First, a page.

Preprint Article Version 1 Preserved in Portico This version is not peer-reviewed

The Survey Measure of Psychological Safety and Its Association with Mental Health and Job Performance: a Validation Study and Cross-Sectional Analysis

Version 1 : Received: 27 June 2022 / Approved: 29 June 2022 / Online: 29 June 2022 (03:27:08 CEST)

A peer-reviewed article of this Preprint also exists.

Sasaki, N.; Inoue, A.; Asaoka, H.; Sekiya, Y.; Nishi, D.; Tsutsumi, A.; Imamura, K. The Survey Measure of Psychological Safety and Its Association with Mental Health and Job Performance: A Validation Study and Cross-Sectional Analysis. Int. J. Environ. Res. Public Health 2022, 19, 9879. Sasaki, N.; Inoue, A.; Asaoka, H.; Sekiya, Y.; Nishi, D.; Tsutsumi, A.; Imamura, K. The Survey Measure of Psychological Safety and Its Association with Mental Health and Job Performance: A Validation Study and Cross-Sectional Analysis. Int. J. Environ. Res. Public Health 2022, 19, 9879.

Journal reference: Int. J. Environ. Res. Public Health 2022, 19, 9879
DOI: 10.3390/ijerph19169879

Abstract

Objectives: This study validated the Japanese version of O’Donovan et al.’s (2020) composite measure of psychological safety scale and examined the associations of psychological safety with mental health and job-related outcomes. Methods: Online surveys were administered twice to Japanese employees with teams of more than three members. Internal consistency and test-retest reliability was tested using Cronbach’s α and intra-class correlation coefficient (ICC). Structural validity was examined using confirmatory factor analysis (CFA) and exploratory factor analysis (EFA). Convergent validity was tested. Multiple linear regression analyses were conducted to examine the relationship between psychological safety and psychological distress, work engagement, job performance, and job satisfaction. Results: Two hundred healthcare workers and 200 non-healthcare workers were analyzed. The Cronbach’s alpha of the total score was 0.92 - 0.96 and ICC was 0.88 - 0.92. CFA demonstrated poor fit, and EFA yielded a two-factor structure, suggesting one factor combined with peers and team. The scale showed good convergent validity. The total score of the scale showed significant associations with all outcomes in adjusted model in all workers. Conclusions: The Japanese version of the measure of the psychological safety scale presented good reliability and validity. Psychological safety is important for employees’ mental health and performance.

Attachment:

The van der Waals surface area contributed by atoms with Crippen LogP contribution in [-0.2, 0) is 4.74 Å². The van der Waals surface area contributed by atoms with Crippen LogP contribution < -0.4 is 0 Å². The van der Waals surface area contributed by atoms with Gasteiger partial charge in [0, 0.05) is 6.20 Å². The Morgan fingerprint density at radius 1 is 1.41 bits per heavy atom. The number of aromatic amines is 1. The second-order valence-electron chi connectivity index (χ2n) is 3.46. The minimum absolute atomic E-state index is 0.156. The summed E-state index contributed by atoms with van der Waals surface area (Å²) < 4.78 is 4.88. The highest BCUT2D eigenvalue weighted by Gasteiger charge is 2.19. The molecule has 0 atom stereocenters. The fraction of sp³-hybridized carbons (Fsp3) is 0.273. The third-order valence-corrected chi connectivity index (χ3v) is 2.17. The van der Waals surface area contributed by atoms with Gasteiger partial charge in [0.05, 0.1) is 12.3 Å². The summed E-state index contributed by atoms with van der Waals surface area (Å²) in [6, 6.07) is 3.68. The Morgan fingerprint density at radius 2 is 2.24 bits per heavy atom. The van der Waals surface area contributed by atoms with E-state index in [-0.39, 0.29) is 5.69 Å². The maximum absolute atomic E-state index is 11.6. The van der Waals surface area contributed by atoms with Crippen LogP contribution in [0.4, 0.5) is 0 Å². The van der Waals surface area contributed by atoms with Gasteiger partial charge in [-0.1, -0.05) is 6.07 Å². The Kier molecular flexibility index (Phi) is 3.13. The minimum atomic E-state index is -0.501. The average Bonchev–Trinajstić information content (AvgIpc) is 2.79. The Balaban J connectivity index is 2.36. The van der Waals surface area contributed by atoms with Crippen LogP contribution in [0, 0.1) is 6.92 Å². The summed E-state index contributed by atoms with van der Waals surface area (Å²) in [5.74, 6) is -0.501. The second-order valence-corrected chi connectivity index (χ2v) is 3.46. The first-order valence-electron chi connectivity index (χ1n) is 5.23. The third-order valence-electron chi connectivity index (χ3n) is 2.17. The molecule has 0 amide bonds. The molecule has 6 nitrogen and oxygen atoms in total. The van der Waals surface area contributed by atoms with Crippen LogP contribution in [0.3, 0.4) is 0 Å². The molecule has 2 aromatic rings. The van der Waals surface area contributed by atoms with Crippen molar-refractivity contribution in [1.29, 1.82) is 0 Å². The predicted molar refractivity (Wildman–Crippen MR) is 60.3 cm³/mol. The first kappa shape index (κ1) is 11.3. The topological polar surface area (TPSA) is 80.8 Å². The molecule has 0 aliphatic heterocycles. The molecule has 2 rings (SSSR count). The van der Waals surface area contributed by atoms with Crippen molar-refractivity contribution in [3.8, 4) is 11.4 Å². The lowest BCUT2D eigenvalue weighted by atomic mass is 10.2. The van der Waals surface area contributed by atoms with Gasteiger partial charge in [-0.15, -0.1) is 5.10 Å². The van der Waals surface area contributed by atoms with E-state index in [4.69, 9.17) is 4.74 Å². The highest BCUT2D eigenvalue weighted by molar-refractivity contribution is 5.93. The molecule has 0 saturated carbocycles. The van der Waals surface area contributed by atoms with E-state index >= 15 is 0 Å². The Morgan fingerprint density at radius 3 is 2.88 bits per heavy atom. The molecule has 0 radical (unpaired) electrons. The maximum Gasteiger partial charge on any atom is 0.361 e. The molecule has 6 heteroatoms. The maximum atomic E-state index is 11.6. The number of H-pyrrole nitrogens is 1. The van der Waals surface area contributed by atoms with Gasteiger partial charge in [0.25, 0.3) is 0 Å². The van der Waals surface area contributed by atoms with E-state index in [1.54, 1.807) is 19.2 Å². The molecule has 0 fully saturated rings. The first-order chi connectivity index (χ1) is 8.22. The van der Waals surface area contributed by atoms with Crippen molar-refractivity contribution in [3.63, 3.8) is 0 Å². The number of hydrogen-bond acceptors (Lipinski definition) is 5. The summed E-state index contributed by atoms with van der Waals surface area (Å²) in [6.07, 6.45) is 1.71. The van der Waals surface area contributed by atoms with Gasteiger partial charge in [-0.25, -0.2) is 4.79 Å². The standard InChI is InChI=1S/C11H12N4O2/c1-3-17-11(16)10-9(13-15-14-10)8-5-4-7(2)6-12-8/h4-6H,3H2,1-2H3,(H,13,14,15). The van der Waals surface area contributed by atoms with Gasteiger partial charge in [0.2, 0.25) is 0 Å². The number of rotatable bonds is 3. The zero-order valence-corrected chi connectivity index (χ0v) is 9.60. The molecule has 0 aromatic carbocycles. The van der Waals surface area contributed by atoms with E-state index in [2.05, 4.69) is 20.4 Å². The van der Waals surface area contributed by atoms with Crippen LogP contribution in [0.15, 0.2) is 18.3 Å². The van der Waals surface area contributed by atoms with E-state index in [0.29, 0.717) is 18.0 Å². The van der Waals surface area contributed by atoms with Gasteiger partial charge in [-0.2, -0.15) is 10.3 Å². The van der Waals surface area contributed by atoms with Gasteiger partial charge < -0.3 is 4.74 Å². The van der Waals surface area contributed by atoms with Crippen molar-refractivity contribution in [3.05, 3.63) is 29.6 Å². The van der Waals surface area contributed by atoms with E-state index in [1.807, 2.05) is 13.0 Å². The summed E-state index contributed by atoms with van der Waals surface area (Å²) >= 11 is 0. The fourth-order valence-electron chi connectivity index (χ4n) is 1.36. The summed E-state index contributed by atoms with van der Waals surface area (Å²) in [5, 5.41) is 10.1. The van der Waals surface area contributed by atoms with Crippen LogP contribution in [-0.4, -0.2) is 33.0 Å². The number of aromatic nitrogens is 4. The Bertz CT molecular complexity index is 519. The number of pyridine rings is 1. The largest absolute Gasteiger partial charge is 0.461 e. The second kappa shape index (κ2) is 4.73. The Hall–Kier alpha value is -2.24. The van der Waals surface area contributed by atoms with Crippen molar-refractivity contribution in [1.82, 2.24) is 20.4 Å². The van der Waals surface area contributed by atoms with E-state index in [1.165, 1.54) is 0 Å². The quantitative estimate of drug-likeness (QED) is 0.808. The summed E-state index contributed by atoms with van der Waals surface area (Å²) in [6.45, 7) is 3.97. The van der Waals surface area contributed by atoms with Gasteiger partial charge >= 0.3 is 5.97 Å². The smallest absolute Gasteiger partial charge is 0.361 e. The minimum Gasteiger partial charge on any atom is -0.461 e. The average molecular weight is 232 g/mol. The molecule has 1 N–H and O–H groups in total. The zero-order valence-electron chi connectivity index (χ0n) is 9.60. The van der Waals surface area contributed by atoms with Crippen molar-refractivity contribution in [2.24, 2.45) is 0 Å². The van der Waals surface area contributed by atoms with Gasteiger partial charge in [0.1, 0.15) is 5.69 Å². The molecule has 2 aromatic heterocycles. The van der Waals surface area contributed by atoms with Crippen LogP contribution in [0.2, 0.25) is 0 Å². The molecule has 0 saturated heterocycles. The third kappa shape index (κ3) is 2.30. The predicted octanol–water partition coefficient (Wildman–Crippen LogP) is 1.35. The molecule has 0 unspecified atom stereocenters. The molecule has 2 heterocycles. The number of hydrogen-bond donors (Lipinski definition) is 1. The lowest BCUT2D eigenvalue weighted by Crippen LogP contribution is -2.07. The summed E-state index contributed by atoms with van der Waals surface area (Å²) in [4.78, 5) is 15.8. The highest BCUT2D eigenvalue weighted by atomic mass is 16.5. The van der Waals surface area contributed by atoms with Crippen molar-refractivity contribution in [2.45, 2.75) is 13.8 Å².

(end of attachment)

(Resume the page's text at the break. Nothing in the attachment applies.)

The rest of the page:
Keywords

occupational health; leadership; mental health; workplace climate; worksite

Subject

BEHAVIORAL SCIENCES, Social Psychology

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